Jean-Luc Godard, inbetween Deleuze

By Robert Lort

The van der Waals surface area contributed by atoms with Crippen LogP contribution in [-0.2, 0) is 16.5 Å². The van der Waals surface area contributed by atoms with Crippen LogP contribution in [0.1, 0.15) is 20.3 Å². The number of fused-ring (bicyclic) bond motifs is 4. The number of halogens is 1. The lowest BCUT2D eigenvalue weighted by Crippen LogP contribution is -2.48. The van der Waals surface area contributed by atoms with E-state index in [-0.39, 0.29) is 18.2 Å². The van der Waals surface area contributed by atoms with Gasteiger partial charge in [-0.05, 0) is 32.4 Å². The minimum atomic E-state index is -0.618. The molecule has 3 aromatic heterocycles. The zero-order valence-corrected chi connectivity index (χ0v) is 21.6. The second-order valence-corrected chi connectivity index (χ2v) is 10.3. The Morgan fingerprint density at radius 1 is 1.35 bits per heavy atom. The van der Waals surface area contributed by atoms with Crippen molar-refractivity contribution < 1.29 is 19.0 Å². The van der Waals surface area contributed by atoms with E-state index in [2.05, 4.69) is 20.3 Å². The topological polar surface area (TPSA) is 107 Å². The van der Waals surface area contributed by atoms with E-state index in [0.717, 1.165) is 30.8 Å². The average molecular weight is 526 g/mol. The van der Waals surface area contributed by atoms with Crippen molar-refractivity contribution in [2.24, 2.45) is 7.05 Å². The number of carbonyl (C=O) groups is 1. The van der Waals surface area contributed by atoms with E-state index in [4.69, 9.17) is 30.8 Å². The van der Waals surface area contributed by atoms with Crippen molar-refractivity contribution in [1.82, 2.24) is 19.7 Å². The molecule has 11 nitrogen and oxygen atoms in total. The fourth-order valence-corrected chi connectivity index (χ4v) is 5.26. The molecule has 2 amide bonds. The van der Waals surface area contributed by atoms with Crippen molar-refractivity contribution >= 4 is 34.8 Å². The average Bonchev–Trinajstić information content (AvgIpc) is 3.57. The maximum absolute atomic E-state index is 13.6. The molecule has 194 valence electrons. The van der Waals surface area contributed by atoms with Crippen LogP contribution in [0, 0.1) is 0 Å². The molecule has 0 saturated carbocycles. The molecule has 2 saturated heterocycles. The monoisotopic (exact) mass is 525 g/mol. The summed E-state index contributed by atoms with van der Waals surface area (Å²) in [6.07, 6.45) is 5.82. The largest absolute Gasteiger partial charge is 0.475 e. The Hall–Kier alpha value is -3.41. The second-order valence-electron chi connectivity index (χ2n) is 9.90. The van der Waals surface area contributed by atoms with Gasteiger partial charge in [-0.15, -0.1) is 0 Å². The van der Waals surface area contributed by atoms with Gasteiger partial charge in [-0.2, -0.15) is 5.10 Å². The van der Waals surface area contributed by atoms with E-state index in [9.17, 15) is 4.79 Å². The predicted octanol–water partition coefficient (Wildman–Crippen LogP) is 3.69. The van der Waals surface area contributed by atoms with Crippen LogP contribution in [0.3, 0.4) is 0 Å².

For over 4 decades Jean-Luc Godard has been a consistent cinematic innovator at the forefront of modern cinema, consistently emerging from each new wave, to take a commanding position in the next. By ceaselessly leaping ahead at every corner, he now stands apart from the other Novelle Vague filmmakers he started out with (Truffaut, Rivette, Chabrol and Rohmer). To date he has made a staggering seventy plus short and feature length films. The oeuvre of Godard is an extensive, complex, vastly cross-referenced and multifarious labyrinth. Reactions to his films have been, as always notorious varied. For all his genius, he has been too often misunderstood. Both the political left and film critics have derided him as didactic, baffling and nonsensical. "He was good up to that point, but then I can't follow it any more," is a classic reaction, only indicating how Godard keeps changing course and remaking himself. The oeuvre of Godard is however remarkably categorisable into distinct periods. During the Novelle Vague period between 1960 to 1968, Godard's innovative use of the jump cut technique in Breathless (1960) and his following films, such as Contempt (1963) and Alphaville (1965) brought him international fame. Other films from this period, such as Two or Three Things I Know About Her (1966), La Chinoise (1967) and Weekend (1967) were gathering pace with the growing ferment which cumulated in the May '68 riots. From 1969 to 1974 Godard, in collaboration with Jean-Pierre Gorin, as the Dziga Vertov Group, (after the Russian avant-gardist), made overtly political and revolutionary cinema, intensely radical and rebellious in structure and intension, motivated by Maoist thought, anti-consumerism and anti-Vietnam. From 1975 to 1976 his course changed again with his collaboration with Anne-Marie Mieville, which brought a softer approach, marking a move away from collective revolutionary politics of a molar kind, to the micro-politics of the political is personal and the tiny things that make up everyday life. From 1976 to 1987 marks perhaps the first stable period in his life, during this period his work dealt with postmodernist deconstruction and sexual politics, films included Sauve qui peut (la vie) (1979), Passion (1982), Prenom Carmen (1983) and Hail Mary (1985). From 1987 to the present is regarded as his phase of solitude which produced such densely layered masterpieces as Histoire(s) du Cinema (1989), Germany Nine Zero (1991) and Helas pour moi (1992).1